THERESA May is to go back to the EU to try to renegotiate her Brexit deal after MPs gave their backing to proposals to replace the controversial backstop.

But she earned an immediate rebuff from Brussels, where European Council president Donald Tusk insisted that the Withdrawal Agreement struck last November was not open for renegotiation.

Meanwhile, one of Mrs May's strongest negotiating weapons was ripped from her hands by MPs who voted to block a no-deal Brexit.

In a night of high drama at Westminster, the Commons voted by 317 to 301 in favour of a proposal backed by the Prime Minister to reopen the Withdrawal Agreement and replace the backstop with "alternative arrangements" to avoid a hard border in Ireland.

Mrs May said that the result showed there was a means of securing a "substantial and sustainable majority in this House for leaving the EU with a deal" and vowed to seek a new agreement with Brussels.

But in a statement, Mr Tusk's spokesman said: "The Withdrawal Agreement is and remains the best and only way to ensure an orderly withdrawal of the UK from the European Union. The backstop is part of the Withdrawal Agreement, and the Withdrawal Agreement is not open for re-negotiation."

And French President Emmanuel Macron also said the agreement was "not renegotiable", in comments just moments before MPs voted.

The Commons approved a cross-party amendment, tabled by Midlands MPs Caroline Spelman and Jack Dromey, rejecting a no-deal Brexit by 318 to 310.

The vote is not legally binding on the Government but will impose massive political pressure on the Prime Minister to delay Brexit from its scheduled date of March 29 if she cannot secure a new deal from Brussels.

The PM told MPs: "I agree that we should not leave without a deal. However, simply opposing no-deal is not enough to stop it.

"The Government will now redouble its efforts to get a deal that this House can support."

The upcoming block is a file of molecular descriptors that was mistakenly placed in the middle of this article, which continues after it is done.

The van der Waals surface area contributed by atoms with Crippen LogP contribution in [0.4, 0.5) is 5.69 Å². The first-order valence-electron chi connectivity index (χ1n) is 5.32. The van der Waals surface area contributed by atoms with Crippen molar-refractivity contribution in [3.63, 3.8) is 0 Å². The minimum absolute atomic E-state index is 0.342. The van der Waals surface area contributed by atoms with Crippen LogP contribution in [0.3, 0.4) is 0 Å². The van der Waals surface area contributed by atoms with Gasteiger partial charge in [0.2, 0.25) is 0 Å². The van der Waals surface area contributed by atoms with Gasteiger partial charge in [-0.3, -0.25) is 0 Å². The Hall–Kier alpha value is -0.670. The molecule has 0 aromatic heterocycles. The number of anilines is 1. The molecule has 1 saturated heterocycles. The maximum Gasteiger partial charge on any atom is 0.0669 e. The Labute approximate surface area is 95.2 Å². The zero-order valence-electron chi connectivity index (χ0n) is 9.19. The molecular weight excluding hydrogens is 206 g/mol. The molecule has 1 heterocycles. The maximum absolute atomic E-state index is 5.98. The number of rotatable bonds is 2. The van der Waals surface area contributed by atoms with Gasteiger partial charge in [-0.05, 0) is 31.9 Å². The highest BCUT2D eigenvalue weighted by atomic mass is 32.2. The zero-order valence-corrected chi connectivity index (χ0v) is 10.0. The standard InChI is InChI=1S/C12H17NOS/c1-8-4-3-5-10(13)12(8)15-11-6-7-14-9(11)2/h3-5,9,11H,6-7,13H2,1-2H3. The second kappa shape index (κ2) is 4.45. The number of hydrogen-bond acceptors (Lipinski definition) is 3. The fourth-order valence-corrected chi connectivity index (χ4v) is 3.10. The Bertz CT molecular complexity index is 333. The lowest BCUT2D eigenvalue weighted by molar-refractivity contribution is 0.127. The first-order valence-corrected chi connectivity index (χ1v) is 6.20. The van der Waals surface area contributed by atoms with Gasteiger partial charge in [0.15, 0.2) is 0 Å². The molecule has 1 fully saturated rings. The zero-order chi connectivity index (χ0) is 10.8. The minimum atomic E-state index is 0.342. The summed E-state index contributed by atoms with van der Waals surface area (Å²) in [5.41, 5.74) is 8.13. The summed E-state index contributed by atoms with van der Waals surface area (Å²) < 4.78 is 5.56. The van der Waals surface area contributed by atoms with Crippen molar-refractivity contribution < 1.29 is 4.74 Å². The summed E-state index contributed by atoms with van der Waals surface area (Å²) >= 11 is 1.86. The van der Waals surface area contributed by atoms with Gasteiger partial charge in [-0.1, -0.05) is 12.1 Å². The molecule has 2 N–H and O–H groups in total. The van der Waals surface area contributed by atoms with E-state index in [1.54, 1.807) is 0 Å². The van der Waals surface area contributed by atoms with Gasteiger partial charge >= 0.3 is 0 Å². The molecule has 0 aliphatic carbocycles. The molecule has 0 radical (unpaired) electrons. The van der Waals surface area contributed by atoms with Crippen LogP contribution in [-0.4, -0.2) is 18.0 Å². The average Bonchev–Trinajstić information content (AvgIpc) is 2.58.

There was uproar in the chamber as she said: "There is limited appetite for such a change in the EU and negotiating it will not be easy. But in contrast to a fortnight ago, this House has made it clear what it needs to approve a withdrawal agreement."

Mrs May said she would seek "legally binding changes to the Withdrawal Agreement that deal with concerns on the backstop while guaranteeing no return to a hard border".

And she told MPs: "If this House can come together, we can deliver the decision the British people took in June 2016, restore faith in our democracy and get on with building a country that works for everyone.

"As Prime Minister I will work with members across the House to do just that."

Tuesday's votes were triggered by the overwhelming defeat of Mrs May's Brexit Plan A by 230 votes earlier this month.

Labour leader Jeremy Corbyn, who boycotted cross-party talks after that vote, said that he was now ready to meet the Prime Minister to discuss a "sensible Brexit solution that works for the whole country".

Mr Corbyn said: "Tonight Parliament has voted to remove the immediate threat of crashing out without a deal on 29 March. After months of refusing to take the chaos of no-deal off the table, the Prime Minister must now face the reality that no-deal is not an option."

Scottish National Party Westminster leader Ian Blackford said the Conservatives had "effectively ripped apart the Good Friday Agreement".

But the Democratic Unionist Party's Nigel Dodds, whose party backed the amendment tabled by Tory grandee Sir Graham Brady, said it was "utterly reckless to talk in those terms".

Mr Dodds said: "This is a significant night because for the first time the House by majority has expressed what sort of deal will get through and will have a majority, and we will work with the Prime Minister to deliver the right deal for the United Kingdom."

In a dramatic series of votes, MPs rejected two proposals to delay Brexit by extending the two-year Article 50 negotiation process if Mrs May was unable to secure an acceptable agreement by February 26.

And they also voted down a plan by former attorney general Dominic Grieve for a sequence of "indicative votes" to establish MPs' preferred Brexit outcome.

The pound dipped sharply after the failure of the attempts to delay Brexit, losing around 0.7% against both the US dollar and euro, though there were indications later that it may be rising.

CBI director general Carolyn Fairbairn described it as "another deeply frustrating day for British business".

"The Brady amendment feels like a throw of the dice," she said.

"It won't be worth the paper it is written on if it cannot be negotiated with the EU. Any renegotiation must happen quickly - succeed or fail fast."

Former foreign secretary Boris Johnson dismissed Mr Tusk's statement, telling Sky News: "There is a negotiation going on. You would expect him to say that. But believe me the EU has every incentive to give us the deal we need."

But the Irish Government said in a statement: "The Withdrawal Agreement is not open for re-negotiation.

"The agreement is a carefully negotiated compromise, which balances the UK position on customs and the single market with avoiding a hard border and protecting the integrity of the EU customs union and single market.

"The best way to ensure an orderly withdrawal is to ratify this agreement."